Now it’s due or die for Carrie in Death Overdue, the delightful first in a new cozy series by Allison Brook.




by Sophia Rose

I was looking for seasonal reads and came across this first in series cozy mystery that includes a ghost and a librarian detective set during the Autumn in small town New England. It seemed a good fit and I willingly picked it up.

Overall, I found Death Overdue a moderately engaging book. I enjoyed the mystery, the settings and activities, and found the surrounding cast of characters pleasant.

After the introduction to the story and then the murder, I was conscious of the pace until nearly the end as the book meandered through Carrie’s work at the library, interactions with friendly as well as ‘mean girl’ library workers, family times with her cute uncle and aunt as well as the set up for not one, but two handsome guys interested in her.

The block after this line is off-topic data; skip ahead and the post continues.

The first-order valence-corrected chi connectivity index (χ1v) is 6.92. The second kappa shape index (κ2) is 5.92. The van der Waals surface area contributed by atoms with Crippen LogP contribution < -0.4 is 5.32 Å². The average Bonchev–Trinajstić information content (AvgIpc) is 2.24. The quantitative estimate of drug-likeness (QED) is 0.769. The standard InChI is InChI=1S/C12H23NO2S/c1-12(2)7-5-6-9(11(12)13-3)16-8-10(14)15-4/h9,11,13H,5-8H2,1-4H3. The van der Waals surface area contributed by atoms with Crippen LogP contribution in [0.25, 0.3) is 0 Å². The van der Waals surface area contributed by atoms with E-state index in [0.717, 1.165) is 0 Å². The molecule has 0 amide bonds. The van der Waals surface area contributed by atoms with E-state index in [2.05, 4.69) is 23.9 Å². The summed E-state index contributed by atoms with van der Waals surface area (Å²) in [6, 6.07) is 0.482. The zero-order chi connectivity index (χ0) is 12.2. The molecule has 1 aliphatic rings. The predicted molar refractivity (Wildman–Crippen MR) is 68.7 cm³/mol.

It was interesting that there was a deep backstory for the main character, Carrie. I enjoyed the author taking her time to do this. Carrie had a tough childhood which has made her a drifter type and distant from her own family and everyone else. This lifestyle of hopping from job to job and place to place allows her to stay disengaged so she can avoid anyone learning her past or getting close. Death Overdue opens with her as the tenuous Prodigal come home to stay with her great aunt and uncle who talk her into sticking around for a while and taking a permanent job at the library.